After getting fed up with the violence and disorganization of Macedonian basketball, Owumi contacts his agent to land him elsewhere, and he eventually receives an offer to play for Al-Nasr Benghazi, a Libyan club funded by the Qaddafi family. Owumi unfortunately does not really divulge too many details about his actual tenure with the team and experiences in Libyan basketball. He does mention, however, that if the team had a losing streak they faced beatings from Qaddafi thugs that would undoubtedly make even Mike Rice blanch. You can't blame Owumi too much for his brief summary of Libyan basketball because the Libyan Revolution occurred shortly after his arrival.

Owumi's story catches up with the framed diary entries about halfway through the book. At this point Qaddafi's Point Guard goes from a snapshot of the life of an international basketball journeyman to a harrowing tale of survival and escape. I'm not going to provide any spoilers (though it should be obvious that he survives the ordeal) but Owumi's account of the revolution is just ridiculous. Here is someone holed up in an apartment owned by the Qaddafi family filled with pictures of the patriarch surrounded by the overthrow of their regime. He has no water or power and he is subsisting off of roaches, worms, and accumulated muddy rainwater from a flowerpot for days on end. As noted at the start of my review, "incredible" is thrown around quite a bit in describing books, but it is absolutely warranted in the case of Owumi's escape from Benghazi and all of the hurdles he had to overcome.

Basketball is obviously thrown to the wayside while Owumi deals with more pressing matters such as ensuring his survival, but the book ends with him joining his former Al-Nasr coach on an Egyptian team. Attempting to decompress and put his life together after finally escaping Libya, Owumi is thrown on a team in the middle of the playoff hunt, and the book ends on an absurdly positive note that may well send Hollywood executives banging down his door.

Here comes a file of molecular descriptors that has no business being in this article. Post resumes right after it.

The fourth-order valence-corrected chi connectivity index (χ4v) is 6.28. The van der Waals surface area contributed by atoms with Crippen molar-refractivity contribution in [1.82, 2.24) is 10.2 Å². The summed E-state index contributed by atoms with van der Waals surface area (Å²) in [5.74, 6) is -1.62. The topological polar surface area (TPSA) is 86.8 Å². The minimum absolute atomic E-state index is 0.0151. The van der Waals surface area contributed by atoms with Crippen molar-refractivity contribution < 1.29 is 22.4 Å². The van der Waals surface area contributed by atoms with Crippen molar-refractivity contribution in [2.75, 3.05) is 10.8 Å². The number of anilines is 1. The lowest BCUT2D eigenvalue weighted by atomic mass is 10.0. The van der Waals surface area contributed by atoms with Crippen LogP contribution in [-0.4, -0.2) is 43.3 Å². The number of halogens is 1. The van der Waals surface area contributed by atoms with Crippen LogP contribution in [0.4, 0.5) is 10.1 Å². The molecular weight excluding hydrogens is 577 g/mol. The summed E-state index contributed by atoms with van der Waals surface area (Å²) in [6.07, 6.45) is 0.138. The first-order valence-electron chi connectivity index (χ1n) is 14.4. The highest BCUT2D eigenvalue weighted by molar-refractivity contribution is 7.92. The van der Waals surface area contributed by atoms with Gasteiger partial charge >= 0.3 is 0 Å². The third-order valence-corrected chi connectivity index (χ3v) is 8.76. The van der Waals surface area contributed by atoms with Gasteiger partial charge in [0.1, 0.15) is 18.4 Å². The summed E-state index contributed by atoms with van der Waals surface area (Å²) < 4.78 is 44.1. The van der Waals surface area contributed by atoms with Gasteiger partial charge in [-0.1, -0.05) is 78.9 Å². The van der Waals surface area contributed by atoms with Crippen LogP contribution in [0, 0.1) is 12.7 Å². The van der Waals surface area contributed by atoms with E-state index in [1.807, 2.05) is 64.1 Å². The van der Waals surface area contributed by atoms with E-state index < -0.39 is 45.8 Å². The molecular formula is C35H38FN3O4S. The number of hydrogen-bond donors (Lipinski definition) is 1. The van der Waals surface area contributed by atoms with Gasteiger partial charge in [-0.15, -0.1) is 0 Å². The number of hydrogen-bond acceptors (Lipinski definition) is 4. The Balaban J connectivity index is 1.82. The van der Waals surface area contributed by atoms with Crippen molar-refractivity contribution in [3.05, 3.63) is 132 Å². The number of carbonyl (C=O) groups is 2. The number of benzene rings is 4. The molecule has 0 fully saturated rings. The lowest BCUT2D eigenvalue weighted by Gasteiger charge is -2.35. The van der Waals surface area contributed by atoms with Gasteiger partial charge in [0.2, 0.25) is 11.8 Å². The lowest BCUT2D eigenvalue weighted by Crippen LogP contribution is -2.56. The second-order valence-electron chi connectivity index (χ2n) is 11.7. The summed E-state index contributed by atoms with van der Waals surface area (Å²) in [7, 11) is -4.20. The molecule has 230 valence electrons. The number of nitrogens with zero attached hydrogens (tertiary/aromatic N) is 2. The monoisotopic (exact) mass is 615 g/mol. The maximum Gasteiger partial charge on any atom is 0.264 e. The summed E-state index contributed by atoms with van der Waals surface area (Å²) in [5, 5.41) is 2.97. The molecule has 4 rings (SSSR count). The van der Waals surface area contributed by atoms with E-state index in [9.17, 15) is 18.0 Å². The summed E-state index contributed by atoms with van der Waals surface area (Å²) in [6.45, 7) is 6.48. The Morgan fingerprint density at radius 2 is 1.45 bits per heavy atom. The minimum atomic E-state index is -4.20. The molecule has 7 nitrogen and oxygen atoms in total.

While it touches on a geopolitical event that found more real estate in Foreign Policy and The Economist, Qaddafi's Point Guard was published by Rodale Inc and seems aimed firmly at the Men's Health demographic. The prose is light and conversational and the book moves at a very fast pace. While I never lost interest, I instead wish that Owumi provided more insight into his overseas career, especially in Libya. To my knowledge, Libyan professional basketball is rather uncharted literary territory and I greatly enjoyed its brief overview. This definitely is not the most insightful or best-written basketball book out there, but the story is so gripping that these flaws don't detract from the book too much.

In Sum
 Qaddfi's Point Guard is an entertaining and engrossing account of foreign professional basketball and one man's escape from the Libyan uprising. While it is held back in places by its simplistic and basic narration it is still an outrageous story and Owumi's flight from Libya is exciting enough to make the book appealing to more than just sports fans. 


Full Disclosure: The nice people at Rodale Press sent me an advance ebook copy of the book to review.